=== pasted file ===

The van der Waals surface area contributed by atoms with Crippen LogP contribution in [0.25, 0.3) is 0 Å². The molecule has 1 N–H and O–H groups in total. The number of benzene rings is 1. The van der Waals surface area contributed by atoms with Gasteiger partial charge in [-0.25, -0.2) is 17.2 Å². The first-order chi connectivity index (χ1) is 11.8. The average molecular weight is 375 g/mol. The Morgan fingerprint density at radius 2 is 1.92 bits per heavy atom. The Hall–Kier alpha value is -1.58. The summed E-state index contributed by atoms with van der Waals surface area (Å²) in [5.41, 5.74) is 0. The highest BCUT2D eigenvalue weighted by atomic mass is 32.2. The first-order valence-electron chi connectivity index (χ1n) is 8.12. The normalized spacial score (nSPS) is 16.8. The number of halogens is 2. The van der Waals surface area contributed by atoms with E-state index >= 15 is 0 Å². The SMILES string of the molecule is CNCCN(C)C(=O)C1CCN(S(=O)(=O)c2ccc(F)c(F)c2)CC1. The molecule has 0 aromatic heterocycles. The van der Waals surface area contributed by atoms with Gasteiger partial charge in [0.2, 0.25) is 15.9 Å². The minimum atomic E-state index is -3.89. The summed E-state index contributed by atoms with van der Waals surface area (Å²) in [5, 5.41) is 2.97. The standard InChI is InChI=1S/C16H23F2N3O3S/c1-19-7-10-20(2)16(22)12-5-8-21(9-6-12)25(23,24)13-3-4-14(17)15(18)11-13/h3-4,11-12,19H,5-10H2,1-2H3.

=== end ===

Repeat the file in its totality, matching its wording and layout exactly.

The van der Waals surface area contributed by atoms with Crippen LogP contribution in [0.25, 0.3) is 0 Å². The molecule has 1 N–H and O–H groups in total. The number of benzene rings is 1. The van der Waals surface area contributed by atoms with Gasteiger partial charge in [-0.25, -0.2) is 17.2 Å². The first-order chi connectivity index (χ1) is 11.8. The average molecular weight is 375 g/mol. The Morgan fingerprint density at radius 2 is 1.92 bits per heavy atom. The Hall–Kier alpha value is -1.58. The summed E-state index contributed by atoms with van der Waals surface area (Å²) in [5.41, 5.74) is 0. The highest BCUT2D eigenvalue weighted by atomic mass is 32.2. The first-order valence-electron chi connectivity index (χ1n) is 8.12. The normalized spacial score (nSPS) is 16.8. The number of halogens is 2. The van der Waals surface area contributed by atoms with E-state index >= 15 is 0 Å². The SMILES string of the molecule is CNCCN(C)C(=O)C1CCN(S(=O)(=O)c2ccc(F)c(F)c2)CC1. The molecule has 0 aromatic heterocycles. The van der Waals surface area contributed by atoms with Gasteiger partial charge in [0.2, 0.25) is 15.9 Å². The minimum atomic E-state index is -3.89. The summed E-state index contributed by atoms with van der Waals surface area (Å²) in [5, 5.41) is 2.97. The standard InChI is InChI=1S/C16H23F2N3O3S/c1-19-7-10-20(2)16(22)12-5-8-21(9-6-12)25(23,24)13-3-4-14(17)15(18)11-13/h3-4,11-12,19H,5-10H2,1-2H3.